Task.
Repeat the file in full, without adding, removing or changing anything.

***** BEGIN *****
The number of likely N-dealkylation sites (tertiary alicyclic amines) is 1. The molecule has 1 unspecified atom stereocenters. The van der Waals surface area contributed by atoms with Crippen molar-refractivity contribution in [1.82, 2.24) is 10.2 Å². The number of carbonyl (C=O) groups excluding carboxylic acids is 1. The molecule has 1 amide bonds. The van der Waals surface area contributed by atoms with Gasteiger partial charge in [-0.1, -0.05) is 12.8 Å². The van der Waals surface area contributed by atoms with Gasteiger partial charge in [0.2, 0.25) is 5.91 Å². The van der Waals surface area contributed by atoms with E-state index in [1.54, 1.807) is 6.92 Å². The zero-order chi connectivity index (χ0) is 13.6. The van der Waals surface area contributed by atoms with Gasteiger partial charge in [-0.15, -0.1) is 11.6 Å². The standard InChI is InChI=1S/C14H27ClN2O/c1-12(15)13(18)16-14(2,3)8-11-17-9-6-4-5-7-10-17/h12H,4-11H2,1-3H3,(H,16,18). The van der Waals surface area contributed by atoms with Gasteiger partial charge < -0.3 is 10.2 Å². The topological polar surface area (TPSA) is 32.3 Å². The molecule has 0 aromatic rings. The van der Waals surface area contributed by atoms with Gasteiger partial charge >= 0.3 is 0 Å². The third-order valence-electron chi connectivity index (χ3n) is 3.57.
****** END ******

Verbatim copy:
The number of likely N-dealkylation sites (tertiary alicyclic amines) is 1. The molecule has 1 unspecified atom stereocenters. The van der Waals surface area contributed by atoms with Crippen molar-refractivity contribution in [1.82, 2.24) is 10.2 Å². The number of carbonyl (C=O) groups excluding carboxylic acids is 1. The molecule has 1 amide bonds. The van der Waals surface area contributed by atoms with Gasteiger partial charge in [-0.1, -0.05) is 12.8 Å². The van der Waals surface area contributed by atoms with Gasteiger partial charge in [0.2, 0.25) is 5.91 Å². The van der Waals surface area contributed by atoms with E-state index in [1.54, 1.807) is 6.92 Å². The zero-order chi connectivity index (χ0) is 13.6. The van der Waals surface area contributed by atoms with Gasteiger partial charge in [-0.15, -0.1) is 11.6 Å². The standard InChI is InChI=1S/C14H27ClN2O/c1-12(15)13(18)16-14(2,3)8-11-17-9-6-4-5-7-10-17/h12H,4-11H2,1-3H3,(H,16,18). The van der Waals surface area contributed by atoms with Gasteiger partial charge < -0.3 is 10.2 Å². The topological polar surface area (TPSA) is 32.3 Å². The molecule has 0 aromatic rings. The van der Waals surface area contributed by atoms with Gasteiger partial charge >= 0.3 is 0 Å². The third-order valence-electron chi connectivity index (χ3n) is 3.57.